Heritage Category:
Listed Building
List Entry Number:
Date first listed:
Statutory Address:


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Statutory Address:

The building or site itself may lie within the boundary of more than one authority.

Tunbridge Wells (District Authority)
National Grid Reference:
TQ 62998 41486



5/384 No 64, Queens Folly (formerly known as Brick Cottage)


House. Dated 1626 with minor later modernisations. Completely timber-framed on coursed sandstone footings, framing is clad with peg-tile. Brick stack on sandstone ashlar base and staggered brick chimneyshaft of early, if not original brick. Peg-tile roof.

Plan: 3-room plan facing basically south. A large axial stack between the left (west) and centre rooms serves back-to-back fireplaces. The left end room was the parlour and the centre room was the kitchen. Early winder stair to rear of the stack. There may have been an original lobby entrance behind the slack but, if so, no evidence is exposed for one. Certainly there is no room for one in front of the stack. Maybe there was always, as now, direct entry into the kitchen. Small unheated right end room was a service room, probably the buttery, dairy or pantry. Partition between the old kitchen and service room has been removed. Present kitchen in secondary outshots across the back. In fact the original kitchen was 2 bays and the former service room one bay whilst the arrangement of the 2 bedchambers above is the reverse. This makes a rather small kitchen chamber and it may be that the fireplace there is secondary.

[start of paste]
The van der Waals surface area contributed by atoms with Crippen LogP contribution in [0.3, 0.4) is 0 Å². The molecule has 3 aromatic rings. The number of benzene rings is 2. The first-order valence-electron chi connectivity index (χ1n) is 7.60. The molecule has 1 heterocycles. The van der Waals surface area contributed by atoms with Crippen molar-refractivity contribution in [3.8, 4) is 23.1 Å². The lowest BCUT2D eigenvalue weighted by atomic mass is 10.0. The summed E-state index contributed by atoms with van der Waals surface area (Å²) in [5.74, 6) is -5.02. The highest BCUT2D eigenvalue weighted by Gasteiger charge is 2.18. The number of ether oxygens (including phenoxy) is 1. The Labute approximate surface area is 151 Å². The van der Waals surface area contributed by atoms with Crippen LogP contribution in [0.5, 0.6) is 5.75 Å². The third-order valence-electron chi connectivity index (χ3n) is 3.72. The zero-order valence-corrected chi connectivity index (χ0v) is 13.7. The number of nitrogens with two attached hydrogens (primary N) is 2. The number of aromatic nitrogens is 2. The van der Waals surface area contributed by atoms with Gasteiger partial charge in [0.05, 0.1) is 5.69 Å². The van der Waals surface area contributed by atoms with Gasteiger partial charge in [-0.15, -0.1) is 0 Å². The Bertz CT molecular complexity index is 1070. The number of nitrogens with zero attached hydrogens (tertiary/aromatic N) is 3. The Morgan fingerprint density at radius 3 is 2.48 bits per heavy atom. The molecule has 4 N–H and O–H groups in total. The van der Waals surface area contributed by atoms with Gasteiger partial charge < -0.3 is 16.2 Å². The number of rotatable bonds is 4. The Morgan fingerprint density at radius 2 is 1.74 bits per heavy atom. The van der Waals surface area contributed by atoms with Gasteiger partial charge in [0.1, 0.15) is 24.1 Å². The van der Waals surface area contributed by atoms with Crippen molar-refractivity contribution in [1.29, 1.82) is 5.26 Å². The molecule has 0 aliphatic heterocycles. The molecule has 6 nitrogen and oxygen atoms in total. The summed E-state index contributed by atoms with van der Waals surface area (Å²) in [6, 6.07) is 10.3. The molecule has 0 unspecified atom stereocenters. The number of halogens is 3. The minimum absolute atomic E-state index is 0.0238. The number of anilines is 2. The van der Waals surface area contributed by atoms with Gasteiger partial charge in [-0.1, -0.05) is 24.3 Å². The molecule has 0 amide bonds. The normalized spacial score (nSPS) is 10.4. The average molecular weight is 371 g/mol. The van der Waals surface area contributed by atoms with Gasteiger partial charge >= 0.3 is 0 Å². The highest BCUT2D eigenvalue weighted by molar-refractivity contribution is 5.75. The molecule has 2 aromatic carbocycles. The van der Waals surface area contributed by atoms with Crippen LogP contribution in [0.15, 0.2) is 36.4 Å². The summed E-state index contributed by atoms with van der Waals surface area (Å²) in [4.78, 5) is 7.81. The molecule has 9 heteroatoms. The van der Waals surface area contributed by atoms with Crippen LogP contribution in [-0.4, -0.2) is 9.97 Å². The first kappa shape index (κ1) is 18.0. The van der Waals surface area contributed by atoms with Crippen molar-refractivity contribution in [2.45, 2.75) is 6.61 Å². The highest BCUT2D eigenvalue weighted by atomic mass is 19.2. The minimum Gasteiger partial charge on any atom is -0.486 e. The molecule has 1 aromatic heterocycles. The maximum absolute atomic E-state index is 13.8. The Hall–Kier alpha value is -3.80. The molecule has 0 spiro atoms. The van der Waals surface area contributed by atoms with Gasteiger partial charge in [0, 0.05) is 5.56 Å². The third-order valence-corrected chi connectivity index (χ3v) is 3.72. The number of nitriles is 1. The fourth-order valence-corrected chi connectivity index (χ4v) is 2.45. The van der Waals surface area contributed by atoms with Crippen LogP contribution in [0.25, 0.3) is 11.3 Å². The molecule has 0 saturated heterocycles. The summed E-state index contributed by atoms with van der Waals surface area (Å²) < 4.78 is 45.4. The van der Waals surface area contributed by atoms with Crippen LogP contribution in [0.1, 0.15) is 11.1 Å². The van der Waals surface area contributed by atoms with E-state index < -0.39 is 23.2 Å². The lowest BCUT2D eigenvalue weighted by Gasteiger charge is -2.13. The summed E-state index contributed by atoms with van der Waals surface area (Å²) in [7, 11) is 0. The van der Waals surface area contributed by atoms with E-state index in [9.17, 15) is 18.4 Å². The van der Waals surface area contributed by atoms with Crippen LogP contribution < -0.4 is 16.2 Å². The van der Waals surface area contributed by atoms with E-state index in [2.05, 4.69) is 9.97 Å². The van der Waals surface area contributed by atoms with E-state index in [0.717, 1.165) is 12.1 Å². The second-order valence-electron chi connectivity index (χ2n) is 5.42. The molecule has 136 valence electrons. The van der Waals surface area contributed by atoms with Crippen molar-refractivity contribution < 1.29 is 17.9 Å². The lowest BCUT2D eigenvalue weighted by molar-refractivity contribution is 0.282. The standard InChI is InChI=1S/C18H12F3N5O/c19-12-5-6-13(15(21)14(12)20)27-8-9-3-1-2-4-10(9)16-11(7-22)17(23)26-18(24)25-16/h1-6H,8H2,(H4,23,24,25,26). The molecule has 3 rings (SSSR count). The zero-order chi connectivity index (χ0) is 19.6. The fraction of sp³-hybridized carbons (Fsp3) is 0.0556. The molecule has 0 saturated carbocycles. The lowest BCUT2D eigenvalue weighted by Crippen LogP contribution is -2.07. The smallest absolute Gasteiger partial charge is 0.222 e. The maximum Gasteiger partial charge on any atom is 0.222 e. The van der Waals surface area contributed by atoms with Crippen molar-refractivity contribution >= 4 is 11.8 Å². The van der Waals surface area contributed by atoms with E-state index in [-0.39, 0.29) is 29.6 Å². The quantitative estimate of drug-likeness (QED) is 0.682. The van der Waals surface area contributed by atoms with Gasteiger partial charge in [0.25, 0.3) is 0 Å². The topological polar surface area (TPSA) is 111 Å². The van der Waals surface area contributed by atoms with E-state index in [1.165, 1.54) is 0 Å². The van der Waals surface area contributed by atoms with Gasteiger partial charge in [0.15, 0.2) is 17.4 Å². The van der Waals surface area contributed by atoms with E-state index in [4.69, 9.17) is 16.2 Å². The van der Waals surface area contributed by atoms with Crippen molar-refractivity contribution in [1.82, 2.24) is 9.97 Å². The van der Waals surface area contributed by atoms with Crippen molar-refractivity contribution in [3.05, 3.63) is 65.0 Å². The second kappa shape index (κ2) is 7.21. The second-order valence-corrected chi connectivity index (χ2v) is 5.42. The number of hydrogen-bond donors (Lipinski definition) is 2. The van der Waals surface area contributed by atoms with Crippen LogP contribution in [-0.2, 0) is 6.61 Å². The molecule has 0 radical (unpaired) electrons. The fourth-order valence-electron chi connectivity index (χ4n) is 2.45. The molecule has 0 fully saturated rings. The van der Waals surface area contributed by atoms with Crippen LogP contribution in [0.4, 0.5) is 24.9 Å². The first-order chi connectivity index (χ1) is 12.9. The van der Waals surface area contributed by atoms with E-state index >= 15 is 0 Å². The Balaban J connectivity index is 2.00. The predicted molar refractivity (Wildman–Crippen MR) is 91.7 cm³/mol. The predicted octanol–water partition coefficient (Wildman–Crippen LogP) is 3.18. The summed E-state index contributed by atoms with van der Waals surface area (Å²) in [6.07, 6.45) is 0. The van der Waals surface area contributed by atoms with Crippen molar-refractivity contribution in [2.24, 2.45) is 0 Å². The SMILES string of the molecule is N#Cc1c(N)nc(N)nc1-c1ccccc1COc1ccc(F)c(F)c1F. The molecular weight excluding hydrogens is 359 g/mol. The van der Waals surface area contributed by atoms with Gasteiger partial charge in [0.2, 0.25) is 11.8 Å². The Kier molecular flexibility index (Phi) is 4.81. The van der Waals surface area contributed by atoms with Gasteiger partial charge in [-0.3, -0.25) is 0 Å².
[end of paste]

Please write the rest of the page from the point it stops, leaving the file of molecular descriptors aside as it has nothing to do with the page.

House is 2 storeys with attics in the roofspace and lean-to outshots across the whole of the rear.

Exterior: Irregular front fenestration with 3 ground floor windows and a single centre first floor window. Like those around the rest of the house these are C20 casements with a diamond pane leaded effect. Front doorway is right of centre; a C20 Tudor arch containing a contemporary plank door with coverstrips. Roof is gable-ended, stepping down over the right end section (2 bays inside). At the left gable end (overlooking Lower Green Road) the gable is carried on a moulded beam enriched with guilloche and including the carved date 1626 along with the initials IMI.

Interior: Original carpentry appears to be well-preserved. The wall framing is of large scantling with curving tension braces. The front parlour is a good room for a house of this status. It has an intersecting beam 4-panel ceiling, the beams chamfered with scroll stops. The fireplace here is stone ashlar with a chamfered Tudor arch to the oak lintel. Similar ceiling and smaller fireplace to the chamber above. Ceiling over the kitchen has a chamfered and step-stopped crossbeam with a similar axial beam from it to the chimneybreast. Fireplace is plastered with a cambered and chamfered oak lintel. Joists here and over the former sevice room are chamfered with step stops. Fireplace to kitchen chamber is small, brick with a plain oak lintel. Roof of 5 bays, the service end (eastern) 2 bays at a lower level. Despite the change in height roof appears to be of one build and is carried on a series of tie-beam trusses with clasped side purlins and queen struts.

Queens Folly is a well-preserved, attractive and dated early C17 house of modest status.

Listing NGR: TQ6299841486


The contents of this record have been generated from a legacy data system.

Legacy System number:
Legacy System:


This building is listed under the Planning (Listed Buildings and Conservation Areas) Act 1990 as amended for its special architectural or historic interest.

End of official listing

Images of England

Images of England was a photographic record of every listed building in England, created as a snap shot of listed buildings at the turn of the millennium. These photographs of the exterior of listed buildings were taken by volunteers between 1999 and 2008. The project was supported by the Heritage Lottery Fund.

Date: 08 Mar 2007
Reference: IOE01/16251/19
Rights: Copyright IoE Dr Ray Hawkins. Source Historic England Archive
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